While industrial livestock production involves a remarkably wide array of bad practices, a few manage to extend beyond mere imprudence into the realm of Total Insanity. For instance, the reckless abuse of antibiotics for growth promotion. Or the construction of uncovered multimillion-gallon cesspools for storing livestock manure in residential areas. Or, of course, feeding arsenic to animals raised for food. Read more
If you’re reading this, chances are you care about the earth and try to make decisions that minimize your environmental footprint. You probably turn off the lights when you leave the house; you probably recycle; perhaps you’ve installed a low-flow showerhead, use public transportation, ride a bicycle for local errands, carry a reusable water bottle and frequent the farmers’ market to buy local, organic foods… but have you thought about how much of your food you end up tossing in the trash?
Anyone who has struggled to protect a community from the damage caused by an industrial livestock operation can attest that the task is exceptionally difficult, requiring courage, fortitude, and substantial investment of time, money, energy and effort. It’s an uphill battle, a lopsided fight in which all odds are stacked in favor of industrial livestock proponents who enjoy the tremendous financial backing of agribusiness, political support from legislators bought by industry campaign contributions, lax oversight from industry-friendly regulatory agencies and in some cases, public support from individuals swayed by false promises of economic development. Read more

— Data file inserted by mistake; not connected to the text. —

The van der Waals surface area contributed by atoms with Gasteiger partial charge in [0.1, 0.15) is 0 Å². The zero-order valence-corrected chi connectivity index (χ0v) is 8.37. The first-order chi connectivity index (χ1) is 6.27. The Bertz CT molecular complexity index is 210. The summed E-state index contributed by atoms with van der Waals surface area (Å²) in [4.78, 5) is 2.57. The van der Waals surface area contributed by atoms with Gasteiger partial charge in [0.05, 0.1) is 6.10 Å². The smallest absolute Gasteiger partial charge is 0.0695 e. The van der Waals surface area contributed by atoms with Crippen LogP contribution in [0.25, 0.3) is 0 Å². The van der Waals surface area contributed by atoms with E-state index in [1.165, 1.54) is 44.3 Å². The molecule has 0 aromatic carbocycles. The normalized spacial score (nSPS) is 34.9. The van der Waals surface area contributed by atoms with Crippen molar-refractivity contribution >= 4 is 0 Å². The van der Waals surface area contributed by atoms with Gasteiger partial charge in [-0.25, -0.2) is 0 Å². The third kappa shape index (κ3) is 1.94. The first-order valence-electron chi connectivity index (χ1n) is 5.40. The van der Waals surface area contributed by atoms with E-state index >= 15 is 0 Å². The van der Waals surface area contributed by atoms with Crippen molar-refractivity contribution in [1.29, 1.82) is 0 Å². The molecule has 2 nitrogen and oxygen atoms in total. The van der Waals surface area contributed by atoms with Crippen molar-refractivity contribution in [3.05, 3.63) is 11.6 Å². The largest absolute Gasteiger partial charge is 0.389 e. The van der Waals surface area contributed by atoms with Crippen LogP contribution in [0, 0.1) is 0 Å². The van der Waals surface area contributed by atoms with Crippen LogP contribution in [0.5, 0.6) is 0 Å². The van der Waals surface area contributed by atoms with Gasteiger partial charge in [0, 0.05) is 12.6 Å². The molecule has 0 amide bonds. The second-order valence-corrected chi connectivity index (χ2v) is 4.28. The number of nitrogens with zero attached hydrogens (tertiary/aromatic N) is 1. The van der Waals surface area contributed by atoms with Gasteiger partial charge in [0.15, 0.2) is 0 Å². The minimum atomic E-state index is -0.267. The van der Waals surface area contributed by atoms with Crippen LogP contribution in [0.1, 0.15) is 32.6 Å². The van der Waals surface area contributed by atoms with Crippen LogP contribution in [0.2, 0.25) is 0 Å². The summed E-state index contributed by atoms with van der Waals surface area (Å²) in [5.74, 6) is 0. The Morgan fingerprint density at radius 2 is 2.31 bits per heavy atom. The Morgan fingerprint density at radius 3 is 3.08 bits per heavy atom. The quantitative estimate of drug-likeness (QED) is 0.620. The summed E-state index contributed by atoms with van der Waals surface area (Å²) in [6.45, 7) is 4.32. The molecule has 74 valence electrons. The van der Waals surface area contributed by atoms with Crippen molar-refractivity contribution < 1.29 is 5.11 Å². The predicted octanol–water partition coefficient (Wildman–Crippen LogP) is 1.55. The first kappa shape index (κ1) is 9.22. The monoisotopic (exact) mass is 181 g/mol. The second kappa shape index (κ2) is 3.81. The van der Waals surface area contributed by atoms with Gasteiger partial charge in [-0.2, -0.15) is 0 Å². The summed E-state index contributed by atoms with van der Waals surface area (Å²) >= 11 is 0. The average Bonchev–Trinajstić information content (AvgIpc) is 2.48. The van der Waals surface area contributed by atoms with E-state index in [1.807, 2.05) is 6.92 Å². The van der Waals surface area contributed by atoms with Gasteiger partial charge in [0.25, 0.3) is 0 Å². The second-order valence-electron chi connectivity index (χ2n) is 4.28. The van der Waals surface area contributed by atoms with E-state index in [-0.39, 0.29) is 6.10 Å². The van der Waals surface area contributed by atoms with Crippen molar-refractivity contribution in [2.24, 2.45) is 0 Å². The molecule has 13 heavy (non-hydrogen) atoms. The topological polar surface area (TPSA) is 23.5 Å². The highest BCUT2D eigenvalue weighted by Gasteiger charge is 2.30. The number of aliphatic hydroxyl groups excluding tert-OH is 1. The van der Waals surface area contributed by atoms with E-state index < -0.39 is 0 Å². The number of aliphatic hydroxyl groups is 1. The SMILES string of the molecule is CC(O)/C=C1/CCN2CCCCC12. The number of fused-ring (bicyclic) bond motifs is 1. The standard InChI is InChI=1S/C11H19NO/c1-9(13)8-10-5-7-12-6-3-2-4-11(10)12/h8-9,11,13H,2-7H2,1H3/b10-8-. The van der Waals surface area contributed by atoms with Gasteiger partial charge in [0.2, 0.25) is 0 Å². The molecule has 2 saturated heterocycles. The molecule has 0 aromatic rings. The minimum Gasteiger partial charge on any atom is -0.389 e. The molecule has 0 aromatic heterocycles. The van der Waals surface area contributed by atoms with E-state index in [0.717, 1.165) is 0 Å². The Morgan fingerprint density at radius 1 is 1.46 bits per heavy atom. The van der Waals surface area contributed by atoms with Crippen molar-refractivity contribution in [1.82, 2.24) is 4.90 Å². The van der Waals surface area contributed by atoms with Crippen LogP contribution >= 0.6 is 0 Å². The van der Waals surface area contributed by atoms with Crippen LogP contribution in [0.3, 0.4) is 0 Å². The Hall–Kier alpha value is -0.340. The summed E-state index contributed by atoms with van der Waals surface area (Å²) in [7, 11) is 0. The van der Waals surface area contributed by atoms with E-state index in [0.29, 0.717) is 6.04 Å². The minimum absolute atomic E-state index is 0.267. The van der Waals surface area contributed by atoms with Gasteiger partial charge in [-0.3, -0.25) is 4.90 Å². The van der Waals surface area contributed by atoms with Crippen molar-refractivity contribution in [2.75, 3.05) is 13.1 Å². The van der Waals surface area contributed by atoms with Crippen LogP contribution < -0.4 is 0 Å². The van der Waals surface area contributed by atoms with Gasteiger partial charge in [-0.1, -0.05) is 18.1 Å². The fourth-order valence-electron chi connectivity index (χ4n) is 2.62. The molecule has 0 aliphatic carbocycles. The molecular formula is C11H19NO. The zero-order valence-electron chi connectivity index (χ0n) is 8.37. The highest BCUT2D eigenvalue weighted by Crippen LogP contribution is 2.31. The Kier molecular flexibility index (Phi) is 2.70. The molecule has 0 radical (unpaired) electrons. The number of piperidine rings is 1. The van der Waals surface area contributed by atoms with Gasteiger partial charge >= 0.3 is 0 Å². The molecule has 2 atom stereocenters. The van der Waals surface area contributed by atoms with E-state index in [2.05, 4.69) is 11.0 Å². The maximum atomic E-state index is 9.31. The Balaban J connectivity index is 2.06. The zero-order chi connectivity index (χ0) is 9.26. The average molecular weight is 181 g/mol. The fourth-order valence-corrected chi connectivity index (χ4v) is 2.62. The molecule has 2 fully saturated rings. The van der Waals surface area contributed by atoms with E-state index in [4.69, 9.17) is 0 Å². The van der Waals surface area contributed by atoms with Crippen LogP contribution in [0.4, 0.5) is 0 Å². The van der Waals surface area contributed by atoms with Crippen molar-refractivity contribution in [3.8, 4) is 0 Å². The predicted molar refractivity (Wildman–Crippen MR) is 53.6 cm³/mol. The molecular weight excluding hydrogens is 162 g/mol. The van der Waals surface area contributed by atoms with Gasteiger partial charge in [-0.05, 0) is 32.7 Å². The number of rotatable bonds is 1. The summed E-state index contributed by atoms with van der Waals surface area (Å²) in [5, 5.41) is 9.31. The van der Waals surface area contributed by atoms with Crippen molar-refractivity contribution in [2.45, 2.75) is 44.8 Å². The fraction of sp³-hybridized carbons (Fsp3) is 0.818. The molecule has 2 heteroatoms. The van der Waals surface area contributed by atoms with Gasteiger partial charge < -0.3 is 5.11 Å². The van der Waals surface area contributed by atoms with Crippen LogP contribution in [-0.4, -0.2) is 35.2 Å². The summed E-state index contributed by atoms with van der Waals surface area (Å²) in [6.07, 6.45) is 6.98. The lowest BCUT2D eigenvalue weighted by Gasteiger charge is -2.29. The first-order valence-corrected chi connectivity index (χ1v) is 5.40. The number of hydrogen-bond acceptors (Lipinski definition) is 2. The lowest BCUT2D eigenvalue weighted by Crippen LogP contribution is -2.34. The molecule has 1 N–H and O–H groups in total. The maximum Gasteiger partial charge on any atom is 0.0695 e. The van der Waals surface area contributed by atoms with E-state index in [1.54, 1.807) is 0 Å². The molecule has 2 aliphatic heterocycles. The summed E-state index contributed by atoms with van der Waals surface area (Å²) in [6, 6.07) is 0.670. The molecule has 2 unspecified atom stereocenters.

Never one to pass up an opportunity to spread a little doom and gloom, I felt compelled to emerge from blog-writing hibernation to bring you the latest bummer food news. Today, Consumer Reports released “Arsenic in Your Food,” a report describing its recent investigation of arsenic levels in rice. The results are unsettling. According to the report, analysis of 65 rice and rice products (including infant cereals, hot cereals, ready-to-eat cereals, rice cakes, rice crackers, rice pasta, rice flour and rice drinks) revealed that samples of almost every product contained measurable levels of total arsenic, including organic and inorganic forms. Read more
Having spent several years working to raise awareness about the problems created by factory farms, I’ve fielded a whole lot of questions about industrial livestock production–so many, in fact, that I’ve often considered publishing a pocketsize list of factory farm FAQs. You know, a little something to inspire lighthearted cocktail party conversation or to use as an icebreaker during first dates. Instant commercial success, guaranteed. Anyway, at the top of the list would be the question, “where are these factory farms?” Read more